On January 4, after an administrative law judge verbally denied Copake’s motion to dismiss the Shepherd’s Run application or adjourn the public comment hearing and issues procedure pending major revision to the application, the town brought an expedited appeal “on the grounds that the judge’s ruling would be unduly prejudicial to all potential parties except for the applicant, and will result in significant inefficiency in the hearing process.”

The ORES executive director agreed.

Noting that Hecate “has not addressed how it intends to proceed… or whether significant modifications to the project would be required…,” Mr. Moaveni wrote, “Given the significant uncertainty regarding the proposed facility site and footprint, and whether significant modifications to the facility would be required for the project to go forward, I conclude that to proceed with the scheduled public comment hearings and the issues determination procedure in light of the documents filed in support of the town’s motion to dismiss would be unfair to the parties and the public, and lead to significant inefficiency in the hearing process. Accordingly, in the exercise of discretion, the town’s motion for permission to file an expedited appeal is granted.”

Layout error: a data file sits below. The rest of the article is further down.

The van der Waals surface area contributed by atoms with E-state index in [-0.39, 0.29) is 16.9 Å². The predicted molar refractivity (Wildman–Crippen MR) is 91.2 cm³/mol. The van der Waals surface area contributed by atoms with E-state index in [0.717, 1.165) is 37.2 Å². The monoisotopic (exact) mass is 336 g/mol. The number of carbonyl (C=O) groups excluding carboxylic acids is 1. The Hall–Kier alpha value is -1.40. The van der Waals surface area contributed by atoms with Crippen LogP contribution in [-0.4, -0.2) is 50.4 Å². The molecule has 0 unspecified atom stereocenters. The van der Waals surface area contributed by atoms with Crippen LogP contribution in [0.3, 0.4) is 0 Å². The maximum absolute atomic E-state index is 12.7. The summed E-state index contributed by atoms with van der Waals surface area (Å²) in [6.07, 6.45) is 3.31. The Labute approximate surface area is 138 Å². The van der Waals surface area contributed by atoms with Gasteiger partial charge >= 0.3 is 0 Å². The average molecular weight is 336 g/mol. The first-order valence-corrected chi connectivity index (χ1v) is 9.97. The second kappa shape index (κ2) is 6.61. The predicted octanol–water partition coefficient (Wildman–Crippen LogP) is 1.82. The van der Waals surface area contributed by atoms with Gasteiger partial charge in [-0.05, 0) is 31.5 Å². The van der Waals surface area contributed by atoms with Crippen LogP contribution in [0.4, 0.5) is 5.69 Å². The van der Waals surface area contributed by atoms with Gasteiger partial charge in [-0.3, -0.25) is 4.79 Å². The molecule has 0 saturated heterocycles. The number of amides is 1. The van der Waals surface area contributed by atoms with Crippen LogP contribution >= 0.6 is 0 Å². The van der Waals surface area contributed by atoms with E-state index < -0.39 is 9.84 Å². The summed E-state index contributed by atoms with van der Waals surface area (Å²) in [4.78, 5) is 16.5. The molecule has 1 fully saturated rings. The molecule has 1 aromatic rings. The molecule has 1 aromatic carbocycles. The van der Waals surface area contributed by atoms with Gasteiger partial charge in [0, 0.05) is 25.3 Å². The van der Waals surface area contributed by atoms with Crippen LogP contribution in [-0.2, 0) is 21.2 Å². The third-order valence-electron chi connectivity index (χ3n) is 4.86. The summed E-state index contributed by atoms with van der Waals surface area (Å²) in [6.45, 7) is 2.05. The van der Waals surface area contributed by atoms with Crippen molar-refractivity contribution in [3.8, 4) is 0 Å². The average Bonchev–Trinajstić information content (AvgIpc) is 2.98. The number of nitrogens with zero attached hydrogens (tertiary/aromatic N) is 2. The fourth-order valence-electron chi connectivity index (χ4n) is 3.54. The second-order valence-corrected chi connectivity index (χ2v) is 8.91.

Copake now has until the close of business, Tuesday, January 16 to serve and file its brief on appeal. Also, the town is authorized to supplement the record with any additional factual showing it deems appropriate to support its motion to dismiss the application.

All parties have until close of business, January 22, to serve and file a response to the town’s appeal. The applicant is also authorized to supplement the record with any factual showing it deems appropriate to support its opposition to the town’s motion to dismiss the application as filed and as supplemented on appeal.

In response to The Columbia Paper’s request for comment on the hearing postponement, Friends of Columbia Solar (FOCS) member Dan Haas said by email: “FOCS sees the postponement as a necessity, given the uncertainties surrounding the project. The postponement has no bearing on the question of whether Hecate must draft a new application, rather it’s a procedural decision. We are confident that the project will go forward, and continue to fully support Shepherd’s Run.”